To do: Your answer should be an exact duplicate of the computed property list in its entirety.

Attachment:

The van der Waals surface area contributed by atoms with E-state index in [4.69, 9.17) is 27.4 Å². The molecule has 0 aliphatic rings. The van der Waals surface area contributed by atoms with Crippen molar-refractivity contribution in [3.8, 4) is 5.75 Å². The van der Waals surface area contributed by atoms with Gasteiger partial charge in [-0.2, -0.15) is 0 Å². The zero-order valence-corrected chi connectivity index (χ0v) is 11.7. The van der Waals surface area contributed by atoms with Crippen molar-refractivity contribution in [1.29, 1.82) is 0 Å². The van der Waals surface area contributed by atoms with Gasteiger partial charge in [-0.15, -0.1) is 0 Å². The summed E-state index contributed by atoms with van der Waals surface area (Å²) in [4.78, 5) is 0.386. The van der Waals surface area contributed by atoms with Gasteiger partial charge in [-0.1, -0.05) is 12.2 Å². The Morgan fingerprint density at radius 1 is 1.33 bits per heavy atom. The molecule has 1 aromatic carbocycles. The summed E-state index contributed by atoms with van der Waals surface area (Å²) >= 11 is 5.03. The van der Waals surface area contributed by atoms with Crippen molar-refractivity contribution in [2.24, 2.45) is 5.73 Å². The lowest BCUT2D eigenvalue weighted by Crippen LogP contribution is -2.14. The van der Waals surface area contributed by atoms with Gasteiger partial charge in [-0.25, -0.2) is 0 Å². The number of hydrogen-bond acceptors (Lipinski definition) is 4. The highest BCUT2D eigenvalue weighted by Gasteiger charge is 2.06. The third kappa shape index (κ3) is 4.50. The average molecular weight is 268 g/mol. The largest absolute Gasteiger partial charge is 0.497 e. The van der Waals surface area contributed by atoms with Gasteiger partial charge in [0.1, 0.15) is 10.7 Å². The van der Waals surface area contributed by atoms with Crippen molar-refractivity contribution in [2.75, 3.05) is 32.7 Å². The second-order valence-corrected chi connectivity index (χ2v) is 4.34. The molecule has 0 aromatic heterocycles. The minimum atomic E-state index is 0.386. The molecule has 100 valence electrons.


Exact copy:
The van der Waals surface area contributed by atoms with E-state index in [4.69, 9.17) is 27.4 Å². The molecule has 0 aliphatic rings. The van der Waals surface area contributed by atoms with Crippen molar-refractivity contribution in [3.8, 4) is 5.75 Å². The van der Waals surface area contributed by atoms with Gasteiger partial charge in [-0.2, -0.15) is 0 Å². The zero-order valence-corrected chi connectivity index (χ0v) is 11.7. The van der Waals surface area contributed by atoms with Crippen molar-refractivity contribution in [1.29, 1.82) is 0 Å². The van der Waals surface area contributed by atoms with Gasteiger partial charge in [-0.15, -0.1) is 0 Å². The summed E-state index contributed by atoms with van der Waals surface area (Å²) in [4.78, 5) is 0.386. The van der Waals surface area contributed by atoms with Gasteiger partial charge in [-0.1, -0.05) is 12.2 Å². The Morgan fingerprint density at radius 1 is 1.33 bits per heavy atom. The molecule has 1 aromatic carbocycles. The summed E-state index contributed by atoms with van der Waals surface area (Å²) >= 11 is 5.03. The van der Waals surface area contributed by atoms with Crippen molar-refractivity contribution in [2.24, 2.45) is 5.73 Å². The lowest BCUT2D eigenvalue weighted by Crippen LogP contribution is -2.14. The van der Waals surface area contributed by atoms with Gasteiger partial charge in [-0.25, -0.2) is 0 Å². The number of hydrogen-bond acceptors (Lipinski definition) is 4. The highest BCUT2D eigenvalue weighted by Gasteiger charge is 2.06. The third kappa shape index (κ3) is 4.50. The average molecular weight is 268 g/mol. The largest absolute Gasteiger partial charge is 0.497 e. The van der Waals surface area contributed by atoms with Gasteiger partial charge in [0.1, 0.15) is 10.7 Å². The van der Waals surface area contributed by atoms with Crippen molar-refractivity contribution in [2.75, 3.05) is 32.7 Å². The second-order valence-corrected chi connectivity index (χ2v) is 4.34. The molecule has 0 aromatic heterocycles. The minimum atomic E-state index is 0.386. The molecule has 100 valence electrons.